Marionberry…the DC mayor from the 80’s?
Nah, bruh. The berry is named after the Oregon’s Marion county – home to state capital, Salem – and the area in which it was first extensively tested.
It has been prized as the “Cabernet of Blackberries” for its multi-layered, bold, earthy flavor. A staple of pies, ice creams, jams and jellies due to their softness, the Marionberry is now the most widely planted blackberry in the world. Oregon wins again.
Sixty years since its big hit? Sounds like the program’s best days are behind it.
Not at all. Despite a nearly unchallenged 50-year reign as Primocane King, the Marionberry is still considered too soft, cold-susceptible, and thorny. Two cultivars developed in the past twenty years, the Black Diamond and Columbia Star, have the edge as thornless, machine-harvestable, straight thugs in low temps. Most critically, though, they rival the Marion in flavor – the latter so much so that experts believe it could supplant Marion as the globe’s best-selling.
Yet all I can find in the store is Driscoll’s because…
A) Marionberries are too soft to ship fresh (or even sell locally, sometimes) but more importantly, B) because processed/frozen berries are where the big money is. 75% of the fresh blackberries consumed in the U.S. come from Mexico.
Frozen and processed berries have also been part of Oregon’s brand from the jump – the state was an early entrant into the field on account of being so sparse; the majority of produce had to be frozen or processed in order to successfully traverse the state.
Cool – literally! So what’s the future of the program?
You’d be shocked by how many new cultivars are produced each year, but in the end, the product is only as good as its uptake. For that reason, year-in year-out consistency has become a key characteristic of focus for the program’s new cultivars. Planters want to know that anything new they commit to is predictable, for better or worse, so they can plan ahead.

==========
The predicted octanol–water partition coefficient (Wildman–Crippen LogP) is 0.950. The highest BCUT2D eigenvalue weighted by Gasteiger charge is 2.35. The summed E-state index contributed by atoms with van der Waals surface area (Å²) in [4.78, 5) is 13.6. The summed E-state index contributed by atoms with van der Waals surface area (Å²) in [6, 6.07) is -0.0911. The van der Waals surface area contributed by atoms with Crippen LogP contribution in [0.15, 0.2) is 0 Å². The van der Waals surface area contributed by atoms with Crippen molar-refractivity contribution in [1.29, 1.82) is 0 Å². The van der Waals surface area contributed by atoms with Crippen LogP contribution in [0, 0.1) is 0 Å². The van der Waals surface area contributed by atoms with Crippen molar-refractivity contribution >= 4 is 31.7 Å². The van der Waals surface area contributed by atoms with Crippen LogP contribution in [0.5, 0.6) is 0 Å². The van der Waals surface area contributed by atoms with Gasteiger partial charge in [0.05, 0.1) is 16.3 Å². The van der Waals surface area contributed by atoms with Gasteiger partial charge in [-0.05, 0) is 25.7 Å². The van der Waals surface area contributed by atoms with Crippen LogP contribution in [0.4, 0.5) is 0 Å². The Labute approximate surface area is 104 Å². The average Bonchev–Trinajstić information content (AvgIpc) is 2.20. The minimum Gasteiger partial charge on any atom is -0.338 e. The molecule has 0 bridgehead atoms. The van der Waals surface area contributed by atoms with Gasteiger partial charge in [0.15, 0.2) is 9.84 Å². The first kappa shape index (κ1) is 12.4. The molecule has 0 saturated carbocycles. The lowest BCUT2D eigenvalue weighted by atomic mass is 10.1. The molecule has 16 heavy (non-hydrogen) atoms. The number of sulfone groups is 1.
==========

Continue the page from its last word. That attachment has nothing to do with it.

Desired trait outcomes in the post-Marion years have changed in other ways, too, beyond the obvious “taste as good as Marion.” They have also evolved to include qualities consistent with emerging environmental needs, such as earlier harvest times to avoid a destructive type of fruit fly, and heat tolerance in light of increasing global temperatures and variability. Temperatures above 90 degrees Fahrenheit can cause softness and “sunburn” for the berries. Fortunately, the success of the Columbia Star and Black Diamond bode well for future development!
Speaking of Columbia Star and Black Diamond…what you’ve all been wondering: who gets to name the new berries?
That’s square in the purview of the USDA and our friend, Dr. Finn, who honestly bemoans the process. Originally they’d approached it from a marketability standpoint, taking their cue from cosmetics like lipsticks. But, Finn reasoned, Oregon planters weren’t trying to request blackberries called “Passion.” So fortunately, for the trailing varietals at least, they’ve adopted the naming convention of “Columbia” (after the river bordering Oregon and Washington state) + a quality indicator. Columbia Star is one example; Columbia Giant another. We at Rum & Biscuits would like to humbly submit “Columbia Ryan Gosling,” for consideration. But it’s gotta be a good one!
And so for the foreseeable future, Oregon looks set to be what it has been all along: dominant in blackberries, and thus able to give its people at least one point of pride and self-definition still legal in all fifty states. Legal and, thanks to Oregon’s processing proficiency, perennial, even as the Driscoll’s start disappearing from our supermarket shelves around this time of year.
Being from, well, the source of the berries, I never had to dabble much in the frozen, but let me tell you I finally dipped below zero in order to make a cocktail syrup from a bag of frozen Marions and let me tell you I don’t think I’m going back.
Curious where the cocktail syrup ended up? I’ll be honest, it was quite the unusual combination and damn delicious, if I may say so. An exciting evolution of how the Oregon staple can be adapted across cultures and elevate things to a whole other level. Keep an eye out for it in an upcoming post – it’s one sure to get you inspired, and responsibly turnt!